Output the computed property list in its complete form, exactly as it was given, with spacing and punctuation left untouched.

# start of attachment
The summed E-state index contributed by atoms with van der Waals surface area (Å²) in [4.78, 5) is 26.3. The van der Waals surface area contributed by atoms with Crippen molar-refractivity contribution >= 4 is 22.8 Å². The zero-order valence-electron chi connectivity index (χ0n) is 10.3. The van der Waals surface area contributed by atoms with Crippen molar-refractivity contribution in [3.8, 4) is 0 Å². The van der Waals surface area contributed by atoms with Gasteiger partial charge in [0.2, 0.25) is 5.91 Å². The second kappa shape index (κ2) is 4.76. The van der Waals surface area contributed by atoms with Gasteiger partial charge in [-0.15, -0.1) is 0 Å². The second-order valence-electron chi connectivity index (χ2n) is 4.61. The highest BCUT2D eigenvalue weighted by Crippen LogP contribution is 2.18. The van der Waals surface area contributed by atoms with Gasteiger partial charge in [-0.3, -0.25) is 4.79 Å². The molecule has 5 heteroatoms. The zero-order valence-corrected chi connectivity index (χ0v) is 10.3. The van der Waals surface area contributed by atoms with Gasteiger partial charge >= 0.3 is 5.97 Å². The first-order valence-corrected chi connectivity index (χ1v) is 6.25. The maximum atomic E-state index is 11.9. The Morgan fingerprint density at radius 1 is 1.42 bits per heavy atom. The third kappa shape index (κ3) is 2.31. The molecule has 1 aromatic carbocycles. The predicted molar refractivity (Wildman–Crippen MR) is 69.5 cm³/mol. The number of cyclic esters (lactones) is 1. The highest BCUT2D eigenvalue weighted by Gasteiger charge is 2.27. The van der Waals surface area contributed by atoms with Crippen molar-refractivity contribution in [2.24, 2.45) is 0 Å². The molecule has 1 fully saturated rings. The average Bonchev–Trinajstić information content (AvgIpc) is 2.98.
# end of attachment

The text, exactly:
The summed E-state index contributed by atoms with van der Waals surface area (Å²) in [4.78, 5) is 26.3. The van der Waals surface area contributed by atoms with Crippen molar-refractivity contribution >= 4 is 22.8 Å². The zero-order valence-electron chi connectivity index (χ0n) is 10.3. The van der Waals surface area contributed by atoms with Crippen molar-refractivity contribution in [3.8, 4) is 0 Å². The van der Waals surface area contributed by atoms with Gasteiger partial charge in [0.2, 0.25) is 5.91 Å². The second kappa shape index (κ2) is 4.76. The van der Waals surface area contributed by atoms with Gasteiger partial charge in [-0.15, -0.1) is 0 Å². The second-order valence-electron chi connectivity index (χ2n) is 4.61. The highest BCUT2D eigenvalue weighted by Crippen LogP contribution is 2.18. The van der Waals surface area contributed by atoms with Gasteiger partial charge in [-0.3, -0.25) is 4.79 Å². The molecule has 5 heteroatoms. The zero-order valence-corrected chi connectivity index (χ0v) is 10.3. The van der Waals surface area contributed by atoms with Gasteiger partial charge >= 0.3 is 5.97 Å². The first-order valence-corrected chi connectivity index (χ1v) is 6.25. The maximum atomic E-state index is 11.9. The Morgan fingerprint density at radius 1 is 1.42 bits per heavy atom. The third kappa shape index (κ3) is 2.31. The molecule has 1 aromatic carbocycles. The predicted molar refractivity (Wildman–Crippen MR) is 69.5 cm³/mol. The number of cyclic esters (lactones) is 1. The highest BCUT2D eigenvalue weighted by Gasteiger charge is 2.27. The van der Waals surface area contributed by atoms with Crippen molar-refractivity contribution in [2.24, 2.45) is 0 Å². The molecule has 1 fully saturated rings. The average Bonchev–Trinajstić information content (AvgIpc) is 2.98.